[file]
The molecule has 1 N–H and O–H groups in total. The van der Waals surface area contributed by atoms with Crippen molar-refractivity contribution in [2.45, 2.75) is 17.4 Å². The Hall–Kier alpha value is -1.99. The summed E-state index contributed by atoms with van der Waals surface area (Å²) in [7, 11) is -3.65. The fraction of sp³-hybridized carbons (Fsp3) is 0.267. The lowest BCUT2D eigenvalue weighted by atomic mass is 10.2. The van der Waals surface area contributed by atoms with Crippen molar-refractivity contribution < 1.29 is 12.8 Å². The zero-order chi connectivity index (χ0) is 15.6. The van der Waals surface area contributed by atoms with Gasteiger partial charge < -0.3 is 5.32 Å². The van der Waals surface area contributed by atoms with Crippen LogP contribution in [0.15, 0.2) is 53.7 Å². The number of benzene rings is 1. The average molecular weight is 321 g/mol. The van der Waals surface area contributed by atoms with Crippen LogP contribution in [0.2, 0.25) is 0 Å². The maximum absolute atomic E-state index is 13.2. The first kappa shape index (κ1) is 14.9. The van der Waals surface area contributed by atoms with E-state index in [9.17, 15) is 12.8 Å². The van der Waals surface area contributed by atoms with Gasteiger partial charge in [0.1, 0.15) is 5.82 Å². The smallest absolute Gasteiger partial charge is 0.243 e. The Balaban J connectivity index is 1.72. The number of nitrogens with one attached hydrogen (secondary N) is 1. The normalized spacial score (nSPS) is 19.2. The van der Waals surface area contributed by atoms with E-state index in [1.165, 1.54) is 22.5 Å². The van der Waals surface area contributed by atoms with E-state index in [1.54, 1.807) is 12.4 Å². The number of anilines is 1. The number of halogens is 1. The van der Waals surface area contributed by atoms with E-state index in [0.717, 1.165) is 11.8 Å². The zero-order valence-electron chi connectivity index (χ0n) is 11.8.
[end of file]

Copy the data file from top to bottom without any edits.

The molecule has 1 N–H and O–H groups in total. The van der Waals surface area contributed by atoms with Crippen molar-refractivity contribution in [2.45, 2.75) is 17.4 Å². The Hall–Kier alpha value is -1.99. The summed E-state index contributed by atoms with van der Waals surface area (Å²) in [7, 11) is -3.65. The fraction of sp³-hybridized carbons (Fsp3) is 0.267. The lowest BCUT2D eigenvalue weighted by atomic mass is 10.2. The van der Waals surface area contributed by atoms with Crippen molar-refractivity contribution < 1.29 is 12.8 Å². The zero-order chi connectivity index (χ0) is 15.6. The van der Waals surface area contributed by atoms with Gasteiger partial charge < -0.3 is 5.32 Å². The van der Waals surface area contributed by atoms with Crippen LogP contribution in [0.15, 0.2) is 53.7 Å². The number of benzene rings is 1. The average molecular weight is 321 g/mol. The van der Waals surface area contributed by atoms with Crippen LogP contribution in [0.2, 0.25) is 0 Å². The maximum absolute atomic E-state index is 13.2. The first kappa shape index (κ1) is 14.9. The van der Waals surface area contributed by atoms with E-state index in [9.17, 15) is 12.8 Å². The van der Waals surface area contributed by atoms with Gasteiger partial charge in [0.1, 0.15) is 5.82 Å². The smallest absolute Gasteiger partial charge is 0.243 e. The Balaban J connectivity index is 1.72. The number of nitrogens with one attached hydrogen (secondary N) is 1. The normalized spacial score (nSPS) is 19.2. The van der Waals surface area contributed by atoms with E-state index in [1.165, 1.54) is 22.5 Å². The van der Waals surface area contributed by atoms with E-state index in [1.54, 1.807) is 12.4 Å². The number of anilines is 1. The number of halogens is 1. The van der Waals surface area contributed by atoms with E-state index in [0.717, 1.165) is 11.8 Å². The zero-order valence-electron chi connectivity index (χ0n) is 11.8.